The deteriorating condition of the President’s Cottage has incited those who regularly use the building to voice their concerns regarding its structural integrity. Located in the center of campus, the cottage first served as the university president’s home in 1857, making it the oldest standing building on campus – it was nominated to the Sackville Register of Historic Places in 2005. The cottage hosts a variety of social and academic functions, and currently houses the Atlantic Canada Conservation Data Centre (AC CDC) upstairs and the University Club on the main floor.
While the building has an abundance of structural issues, the most pressing is the state of the roof and the resulting mold and water damage. Rob McCormack, director of facilities management at Mount Allison, said the roof has been seriously damaged by ice damming and water infiltration. Facilities management is prepared to implement a temporary solution to the leaking roof, including the use of tarps and buckets, to ensure that the building continues to function throughout the winter.
“We are having emergency repairs done for the winter to give us time to study and figure out our next steps,” said McCormack. “The goal is to keep the water out for the next six months.”
Sean Blaney, executive director and senior scientist at the AC CDC, said the upstairs offices which AC CDC rents from the university are currently satisfactory, however the ceiling damage seems to be spreading and could begin to directly threaten the integrity of their offices. At present most of the damage has taken place towards rear of their offices.
“The back is in bad shape and when it rains heavily, especially in the winter when there is snow and ice on the roof, there are huge amounts of water coming in,” said Blaney. “We are just starting to think about investigating other options on campus.”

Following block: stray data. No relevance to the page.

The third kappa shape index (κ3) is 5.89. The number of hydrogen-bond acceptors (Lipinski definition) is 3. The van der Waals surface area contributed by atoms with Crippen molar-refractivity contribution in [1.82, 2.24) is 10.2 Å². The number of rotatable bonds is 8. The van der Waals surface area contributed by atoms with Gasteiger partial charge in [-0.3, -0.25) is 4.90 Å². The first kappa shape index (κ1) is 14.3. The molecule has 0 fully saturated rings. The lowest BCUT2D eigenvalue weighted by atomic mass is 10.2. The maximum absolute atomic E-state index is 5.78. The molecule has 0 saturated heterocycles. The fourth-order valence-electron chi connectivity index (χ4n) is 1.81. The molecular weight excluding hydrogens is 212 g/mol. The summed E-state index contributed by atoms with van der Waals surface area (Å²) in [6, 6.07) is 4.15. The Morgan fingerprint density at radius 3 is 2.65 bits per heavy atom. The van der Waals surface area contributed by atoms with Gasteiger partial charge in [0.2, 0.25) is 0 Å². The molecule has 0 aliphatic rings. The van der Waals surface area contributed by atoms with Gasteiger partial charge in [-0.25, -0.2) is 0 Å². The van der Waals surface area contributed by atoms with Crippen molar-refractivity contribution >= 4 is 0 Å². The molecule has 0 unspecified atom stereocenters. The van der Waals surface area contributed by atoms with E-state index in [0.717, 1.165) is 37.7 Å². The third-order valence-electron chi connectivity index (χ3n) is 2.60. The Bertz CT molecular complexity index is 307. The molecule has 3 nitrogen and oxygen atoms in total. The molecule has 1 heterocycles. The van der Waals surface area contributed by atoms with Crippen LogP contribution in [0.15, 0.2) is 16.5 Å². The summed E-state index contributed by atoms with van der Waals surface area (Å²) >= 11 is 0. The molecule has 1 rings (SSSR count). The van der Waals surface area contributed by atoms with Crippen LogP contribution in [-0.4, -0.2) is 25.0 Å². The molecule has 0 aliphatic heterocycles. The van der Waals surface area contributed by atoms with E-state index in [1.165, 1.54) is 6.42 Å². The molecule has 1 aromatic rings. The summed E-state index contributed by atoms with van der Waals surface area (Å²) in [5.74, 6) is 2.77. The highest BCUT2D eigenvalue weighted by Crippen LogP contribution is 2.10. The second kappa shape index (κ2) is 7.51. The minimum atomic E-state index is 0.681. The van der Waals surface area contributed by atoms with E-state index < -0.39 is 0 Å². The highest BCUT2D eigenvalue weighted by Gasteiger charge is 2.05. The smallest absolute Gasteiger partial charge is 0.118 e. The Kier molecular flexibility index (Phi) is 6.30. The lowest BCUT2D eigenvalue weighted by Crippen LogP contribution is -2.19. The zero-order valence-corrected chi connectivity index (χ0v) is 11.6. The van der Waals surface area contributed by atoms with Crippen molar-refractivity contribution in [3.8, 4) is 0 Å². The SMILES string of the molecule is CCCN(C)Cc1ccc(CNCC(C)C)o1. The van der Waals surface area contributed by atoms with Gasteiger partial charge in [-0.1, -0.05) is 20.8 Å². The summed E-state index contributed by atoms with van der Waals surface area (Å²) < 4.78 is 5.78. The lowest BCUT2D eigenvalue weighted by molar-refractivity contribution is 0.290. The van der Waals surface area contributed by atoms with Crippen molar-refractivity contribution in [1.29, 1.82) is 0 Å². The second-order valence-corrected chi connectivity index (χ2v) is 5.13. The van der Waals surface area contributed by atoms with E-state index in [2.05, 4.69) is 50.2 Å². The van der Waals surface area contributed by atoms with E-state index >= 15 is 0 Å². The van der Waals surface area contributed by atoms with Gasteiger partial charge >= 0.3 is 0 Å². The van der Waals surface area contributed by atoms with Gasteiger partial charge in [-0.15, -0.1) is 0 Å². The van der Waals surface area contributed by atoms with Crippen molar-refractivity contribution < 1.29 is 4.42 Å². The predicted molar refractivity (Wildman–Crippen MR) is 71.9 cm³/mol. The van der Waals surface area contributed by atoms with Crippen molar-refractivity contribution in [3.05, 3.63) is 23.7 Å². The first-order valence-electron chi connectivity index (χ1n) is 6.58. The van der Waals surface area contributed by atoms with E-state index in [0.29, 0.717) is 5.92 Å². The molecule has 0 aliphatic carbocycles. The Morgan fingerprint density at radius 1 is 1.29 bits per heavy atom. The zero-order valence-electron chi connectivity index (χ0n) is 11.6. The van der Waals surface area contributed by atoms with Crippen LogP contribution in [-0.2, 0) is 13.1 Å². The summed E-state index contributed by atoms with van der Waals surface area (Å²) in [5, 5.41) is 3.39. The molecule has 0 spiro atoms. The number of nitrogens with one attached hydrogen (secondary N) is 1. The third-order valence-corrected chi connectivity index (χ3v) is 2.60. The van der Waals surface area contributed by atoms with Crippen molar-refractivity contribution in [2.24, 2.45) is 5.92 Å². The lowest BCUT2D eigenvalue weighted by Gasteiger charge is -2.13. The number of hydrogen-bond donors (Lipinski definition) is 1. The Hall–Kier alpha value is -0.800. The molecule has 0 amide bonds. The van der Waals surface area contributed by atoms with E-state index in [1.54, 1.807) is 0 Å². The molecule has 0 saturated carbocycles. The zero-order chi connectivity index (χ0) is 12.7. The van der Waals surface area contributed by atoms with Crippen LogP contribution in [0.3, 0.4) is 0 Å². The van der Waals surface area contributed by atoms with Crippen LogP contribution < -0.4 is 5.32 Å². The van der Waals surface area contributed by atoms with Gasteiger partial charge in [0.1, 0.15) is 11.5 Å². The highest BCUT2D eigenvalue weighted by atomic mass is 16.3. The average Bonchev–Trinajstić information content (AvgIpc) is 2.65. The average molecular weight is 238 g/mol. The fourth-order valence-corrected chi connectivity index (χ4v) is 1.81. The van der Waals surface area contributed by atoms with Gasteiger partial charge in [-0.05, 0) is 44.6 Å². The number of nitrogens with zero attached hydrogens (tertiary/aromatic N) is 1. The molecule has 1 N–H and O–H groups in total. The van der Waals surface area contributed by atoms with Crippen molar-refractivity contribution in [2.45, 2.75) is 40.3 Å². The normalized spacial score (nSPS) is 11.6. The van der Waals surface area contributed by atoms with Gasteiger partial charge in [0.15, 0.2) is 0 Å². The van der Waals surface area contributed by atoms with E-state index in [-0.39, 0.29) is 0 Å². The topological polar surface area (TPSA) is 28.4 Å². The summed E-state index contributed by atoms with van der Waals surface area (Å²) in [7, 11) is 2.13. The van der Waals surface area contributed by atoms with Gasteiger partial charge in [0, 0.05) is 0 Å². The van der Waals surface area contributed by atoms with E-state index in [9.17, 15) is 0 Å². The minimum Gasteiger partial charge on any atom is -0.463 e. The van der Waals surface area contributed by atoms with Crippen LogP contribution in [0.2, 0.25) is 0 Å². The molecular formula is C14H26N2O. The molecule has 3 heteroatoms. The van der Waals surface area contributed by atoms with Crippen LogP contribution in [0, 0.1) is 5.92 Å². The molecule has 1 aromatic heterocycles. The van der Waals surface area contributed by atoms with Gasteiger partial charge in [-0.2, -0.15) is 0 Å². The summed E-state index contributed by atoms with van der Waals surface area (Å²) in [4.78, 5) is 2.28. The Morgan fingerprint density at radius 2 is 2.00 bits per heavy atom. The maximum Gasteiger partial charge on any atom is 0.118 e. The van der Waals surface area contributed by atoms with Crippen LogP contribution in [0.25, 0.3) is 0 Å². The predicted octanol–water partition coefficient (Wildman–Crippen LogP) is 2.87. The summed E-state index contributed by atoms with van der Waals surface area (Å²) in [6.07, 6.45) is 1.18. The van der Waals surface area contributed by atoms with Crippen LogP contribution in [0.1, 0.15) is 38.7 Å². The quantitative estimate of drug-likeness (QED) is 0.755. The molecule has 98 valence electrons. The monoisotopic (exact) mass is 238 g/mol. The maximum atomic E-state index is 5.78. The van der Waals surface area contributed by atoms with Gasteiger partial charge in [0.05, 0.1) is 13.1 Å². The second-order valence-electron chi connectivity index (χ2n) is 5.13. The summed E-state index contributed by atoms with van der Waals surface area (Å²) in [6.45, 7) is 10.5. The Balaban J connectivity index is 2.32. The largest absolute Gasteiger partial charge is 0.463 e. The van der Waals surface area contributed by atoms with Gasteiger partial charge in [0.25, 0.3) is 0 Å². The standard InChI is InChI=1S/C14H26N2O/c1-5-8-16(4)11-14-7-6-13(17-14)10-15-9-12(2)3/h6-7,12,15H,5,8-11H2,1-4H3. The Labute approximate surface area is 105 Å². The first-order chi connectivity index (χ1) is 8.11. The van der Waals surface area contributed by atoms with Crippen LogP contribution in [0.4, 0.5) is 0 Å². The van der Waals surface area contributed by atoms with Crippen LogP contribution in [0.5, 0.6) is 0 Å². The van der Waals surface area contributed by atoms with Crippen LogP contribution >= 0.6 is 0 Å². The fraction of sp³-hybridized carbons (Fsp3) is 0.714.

The University Club, a nonprofit group responsible for running the lunch service and many of the events held at the President’s Cottage, formed a subcommittee to advocate for substantial roof and structural repairs. One meeting has taken place between the subcommittee and Robert Inglis, Mt. A vice-president finance and administration.
Dr. Michael Fox, geography and environment professor and member of the subcommittee, said the University Club was concerned that they would be closed down due to mould or leakage. “We really hope that we’re not going to see another case of simply abandoning a building [and] letting it degrade to a point where it’s beyond repair,” said Fox.
Inglis has promised the club that facilities management will keep the cottage functioning for the duration of the winter. “We want to ensure that we can make it through the winter so that when we come to decision time […] we haven’t made any unintended decisions along the way,” he said.
While the university has promised temporary work to keep the building open throughout the winter, it has not yet set a budget for said work, nor has it presented a forthcoming plan to fund any significant renovations in the future.
“The uses that go on in that building need to be aligned and prioritized relative to the academic mission of the university […] which is teaching and research,” said Inglis. “Facilities follows function; function doesn’t follow facilities.”
Inglis said the AC CDC offices and meeting area for academic departments and other groups could easily be relocated to other unused spaces on campus. In regard to University Club functions, he said the university has to examine to what extent maintaining space for the club would support the university’s mission.
“We don’t have enough resources to maintain all the space we have, and we know we have empty spaces right now,” Inglis said. “At the end of the day, Mount Allison can do almost anything it wants to do, but it can’t do everything that everyone would want it to do.”
Andrew Irwin, department head of mathematics and computer science and chair of the University Club, feels the President’s Cottage has both an important historic significance as well as a significant multifunction role as a venue for social and academic events. “It would be hard to find the historic value in some other building [and] you couldn’t serve those functions easily elsewhere on campus.”
Irwin said the University Club is willing to fundraise and work alongside the administration to ensure that the building is maintained. “A lot of the work that is done off of the main mission of the university […] is done through fundraising,” he said. “We’re trying to keep it a functioning historic building.”
The university is undergoing a strategic planning process for the 2015-16 academic year; an aspect of this planning exercise is the development of a new campus master plan. The plan will focus primarily on the academic buildings on the east side of campus. Currently there is no plan to include the President’s Cottage into the campus master plan.